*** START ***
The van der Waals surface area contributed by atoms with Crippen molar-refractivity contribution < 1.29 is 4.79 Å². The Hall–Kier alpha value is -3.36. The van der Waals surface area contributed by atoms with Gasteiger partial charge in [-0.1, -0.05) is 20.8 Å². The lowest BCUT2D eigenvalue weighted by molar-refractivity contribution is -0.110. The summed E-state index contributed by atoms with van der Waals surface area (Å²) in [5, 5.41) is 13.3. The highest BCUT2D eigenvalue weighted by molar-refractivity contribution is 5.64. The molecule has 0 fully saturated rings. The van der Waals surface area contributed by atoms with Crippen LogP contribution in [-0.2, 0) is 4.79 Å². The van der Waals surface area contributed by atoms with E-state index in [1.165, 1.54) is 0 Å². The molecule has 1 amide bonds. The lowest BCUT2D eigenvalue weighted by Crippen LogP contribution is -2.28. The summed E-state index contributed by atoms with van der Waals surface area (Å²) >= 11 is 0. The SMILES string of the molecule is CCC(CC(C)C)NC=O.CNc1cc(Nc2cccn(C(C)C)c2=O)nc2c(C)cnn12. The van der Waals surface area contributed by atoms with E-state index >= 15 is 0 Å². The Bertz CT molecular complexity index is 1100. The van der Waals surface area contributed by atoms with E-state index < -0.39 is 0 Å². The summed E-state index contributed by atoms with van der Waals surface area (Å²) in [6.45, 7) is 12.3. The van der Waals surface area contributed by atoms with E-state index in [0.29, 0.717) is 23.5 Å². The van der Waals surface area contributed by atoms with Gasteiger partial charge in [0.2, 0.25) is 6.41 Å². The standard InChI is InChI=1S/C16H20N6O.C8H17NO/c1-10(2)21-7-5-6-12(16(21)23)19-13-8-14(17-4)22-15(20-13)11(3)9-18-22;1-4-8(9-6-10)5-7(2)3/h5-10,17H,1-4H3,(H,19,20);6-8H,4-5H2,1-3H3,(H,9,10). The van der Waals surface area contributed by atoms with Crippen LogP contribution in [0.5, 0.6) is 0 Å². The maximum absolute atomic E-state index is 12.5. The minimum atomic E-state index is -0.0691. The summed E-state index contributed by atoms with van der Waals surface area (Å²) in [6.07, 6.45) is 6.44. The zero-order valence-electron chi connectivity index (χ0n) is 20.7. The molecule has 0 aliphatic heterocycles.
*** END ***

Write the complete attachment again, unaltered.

The van der Waals surface area contributed by atoms with Crippen molar-refractivity contribution < 1.29 is 4.79 Å². The Hall–Kier alpha value is -3.36. The van der Waals surface area contributed by atoms with Gasteiger partial charge in [-0.1, -0.05) is 20.8 Å². The lowest BCUT2D eigenvalue weighted by molar-refractivity contribution is -0.110. The summed E-state index contributed by atoms with van der Waals surface area (Å²) in [5, 5.41) is 13.3. The highest BCUT2D eigenvalue weighted by molar-refractivity contribution is 5.64. The molecule has 0 fully saturated rings. The van der Waals surface area contributed by atoms with Crippen LogP contribution in [-0.2, 0) is 4.79 Å². The van der Waals surface area contributed by atoms with E-state index in [1.165, 1.54) is 0 Å². The molecule has 1 amide bonds. The lowest BCUT2D eigenvalue weighted by Crippen LogP contribution is -2.28. The summed E-state index contributed by atoms with van der Waals surface area (Å²) >= 11 is 0. The SMILES string of the molecule is CCC(CC(C)C)NC=O.CNc1cc(Nc2cccn(C(C)C)c2=O)nc2c(C)cnn12. The van der Waals surface area contributed by atoms with E-state index >= 15 is 0 Å². The Bertz CT molecular complexity index is 1100. The van der Waals surface area contributed by atoms with E-state index < -0.39 is 0 Å². The summed E-state index contributed by atoms with van der Waals surface area (Å²) in [6.45, 7) is 12.3. The van der Waals surface area contributed by atoms with E-state index in [0.29, 0.717) is 23.5 Å². The van der Waals surface area contributed by atoms with Gasteiger partial charge in [0.2, 0.25) is 6.41 Å². The standard InChI is InChI=1S/C16H20N6O.C8H17NO/c1-10(2)21-7-5-6-12(16(21)23)19-13-8-14(17-4)22-15(20-13)11(3)9-18-22;1-4-8(9-6-10)5-7(2)3/h5-10,17H,1-4H3,(H,19,20);6-8H,4-5H2,1-3H3,(H,9,10). The van der Waals surface area contributed by atoms with Crippen LogP contribution in [0.5, 0.6) is 0 Å². The maximum absolute atomic E-state index is 12.5. The minimum atomic E-state index is -0.0691. The summed E-state index contributed by atoms with van der Waals surface area (Å²) in [6.07, 6.45) is 6.44. The zero-order valence-electron chi connectivity index (χ0n) is 20.7. The molecule has 0 aliphatic heterocycles.